OpenStudy brings together those asking questions and those who know the answers
The founders of OpenStudy, the web-based platform that makes it possible for students across the world to find answers to the questions which arise in their minds during study, are forging a partnership with the National Programme on Technology Enhanced Learning (NPTEL) in India.
NPTEL, implemented by the Indian Institutes of Technology and the Indian Institute of Science with the support of the Ministry of Human Resource Development, offers a range of web and video courses in engineering, science, humanities and social sciences.
OpenStudy (openstudy.com), which aims to become “a kind of Facebook for learning,” provides the setting for those who ask questions during study and those who know the answers to come together for further learning. “Most of the answers come from the learners. We have both teachers and non-academics who are regular users who come only to help,” said one of the OpenStudy co-founders, Preetha Ram, in an email-interview to The Hindu. Along with Ms. Ram, who is Associate Dean for Pre-Health and Science Education in the Office of Undergraduate Education at Emory College, Atlanta, the other co-founders are Ashwin Ram, a Georgia Institute of Technology professor specialising in artificial intelligence and cognitive computing, and Chris Sprague, who is the CEO of OpenStudy.
OpenStudy has much to do with the environment of OpenCourseWare, which gives students across the world access to quality learning materials from top educational institutions. The Massachusetts Institute of Technology (MIT) has been a major player in developing and promoting OpenCourseWare, but there are many other institutions that have digitally opened up their learning resources to the rest of the world, like the ones involved with NPTEL in India.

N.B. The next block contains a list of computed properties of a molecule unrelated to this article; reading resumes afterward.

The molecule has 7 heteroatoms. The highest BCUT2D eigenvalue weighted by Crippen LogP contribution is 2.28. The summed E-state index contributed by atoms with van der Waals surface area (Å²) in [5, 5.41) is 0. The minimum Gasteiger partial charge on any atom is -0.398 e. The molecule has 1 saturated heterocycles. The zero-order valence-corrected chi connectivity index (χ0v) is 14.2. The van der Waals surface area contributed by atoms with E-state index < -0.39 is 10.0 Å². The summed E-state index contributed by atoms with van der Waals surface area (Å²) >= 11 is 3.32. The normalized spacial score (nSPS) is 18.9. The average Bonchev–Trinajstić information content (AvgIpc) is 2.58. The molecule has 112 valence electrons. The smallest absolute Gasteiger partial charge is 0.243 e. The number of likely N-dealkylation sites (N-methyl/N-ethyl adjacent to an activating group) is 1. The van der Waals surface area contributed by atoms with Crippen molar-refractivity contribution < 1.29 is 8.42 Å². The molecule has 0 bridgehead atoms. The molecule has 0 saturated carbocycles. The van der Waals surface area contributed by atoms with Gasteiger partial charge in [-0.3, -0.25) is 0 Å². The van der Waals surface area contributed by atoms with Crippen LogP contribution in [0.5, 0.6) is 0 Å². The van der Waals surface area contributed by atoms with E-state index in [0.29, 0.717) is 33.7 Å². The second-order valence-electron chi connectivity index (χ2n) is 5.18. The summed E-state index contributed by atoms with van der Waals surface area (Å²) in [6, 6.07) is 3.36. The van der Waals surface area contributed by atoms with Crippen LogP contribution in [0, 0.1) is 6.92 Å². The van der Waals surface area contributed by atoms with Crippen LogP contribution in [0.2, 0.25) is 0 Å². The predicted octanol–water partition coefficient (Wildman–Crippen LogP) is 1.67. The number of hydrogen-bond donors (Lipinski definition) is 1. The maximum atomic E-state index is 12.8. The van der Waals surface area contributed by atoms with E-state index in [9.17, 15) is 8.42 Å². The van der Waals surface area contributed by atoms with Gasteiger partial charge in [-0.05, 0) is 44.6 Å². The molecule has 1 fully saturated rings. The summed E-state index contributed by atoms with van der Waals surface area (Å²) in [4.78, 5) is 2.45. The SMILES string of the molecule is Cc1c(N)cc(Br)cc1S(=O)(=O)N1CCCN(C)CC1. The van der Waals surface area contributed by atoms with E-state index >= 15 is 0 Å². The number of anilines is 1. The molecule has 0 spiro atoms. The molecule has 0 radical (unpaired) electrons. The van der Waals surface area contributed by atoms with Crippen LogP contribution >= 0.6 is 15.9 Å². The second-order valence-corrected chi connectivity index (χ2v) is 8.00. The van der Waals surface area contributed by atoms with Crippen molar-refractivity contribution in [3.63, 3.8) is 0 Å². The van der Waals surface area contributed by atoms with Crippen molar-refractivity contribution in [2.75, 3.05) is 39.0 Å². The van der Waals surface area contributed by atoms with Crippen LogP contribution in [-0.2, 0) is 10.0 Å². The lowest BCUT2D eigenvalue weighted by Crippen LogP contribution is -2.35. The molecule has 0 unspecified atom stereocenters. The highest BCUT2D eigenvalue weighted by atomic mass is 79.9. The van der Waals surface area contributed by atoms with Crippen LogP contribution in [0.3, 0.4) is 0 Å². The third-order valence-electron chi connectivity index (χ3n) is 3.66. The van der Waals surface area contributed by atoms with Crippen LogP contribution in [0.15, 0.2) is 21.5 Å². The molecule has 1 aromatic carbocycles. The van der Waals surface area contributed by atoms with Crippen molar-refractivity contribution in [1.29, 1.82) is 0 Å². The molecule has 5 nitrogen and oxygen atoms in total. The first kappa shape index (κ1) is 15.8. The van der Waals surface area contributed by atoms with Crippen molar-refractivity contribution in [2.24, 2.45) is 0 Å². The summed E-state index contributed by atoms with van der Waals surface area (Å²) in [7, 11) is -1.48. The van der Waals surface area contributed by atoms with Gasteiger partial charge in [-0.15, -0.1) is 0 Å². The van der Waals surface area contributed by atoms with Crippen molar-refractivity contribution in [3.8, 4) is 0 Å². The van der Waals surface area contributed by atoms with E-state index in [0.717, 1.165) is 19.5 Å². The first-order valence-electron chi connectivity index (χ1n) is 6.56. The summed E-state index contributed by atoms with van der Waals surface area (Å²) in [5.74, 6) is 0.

Anybody can access these materials, irrespective of whether the learner is trying to supplement regular study with OpenCourseWare or working outside the conventional academic system.
While OpenCourseWare does provide learners with easy access to different kinds of educational material, there is a missing link — the element of individual interaction that is vital to the learning process. It is to provide that missing link that OpenStudy was set up in 2007, say its co-founders.
Once learners sign in to OpenStudy — either directly, or through Facebook —students who are part of a formal educational system, or outside it, can join groups of their choice and pose questions and provide answers to the questions raised by others.
OpenStudy has linked up with institutions that offer OpenCourseWare. These include MIT, New York University and the University of California.
On the proposed partnership with the NPTEL, Ms. Ram says: “We are waiting to have a technical discussion to take the next step of integration.” Institutions that provide open learning options can include access to OpenStudy from their sites in different ways.
What about the quality of the answers? “We follow the Wiki principle, where the answers are crowd-sourced. If the answer is wrong, the next user comes by to correct it. The answers are rated by the users in the form of “Good Answer” rating. That there are different levels of users in the system helps to provide a range of experts. And learners from different parts of the world join hands to offer “cross global help,” enriched by different perspectives, contributing to the strength of the system. OpenStudy has been funded by the National Science Foundation, the National Institutes of Health, and the Georgia Research Alliance in the U.S.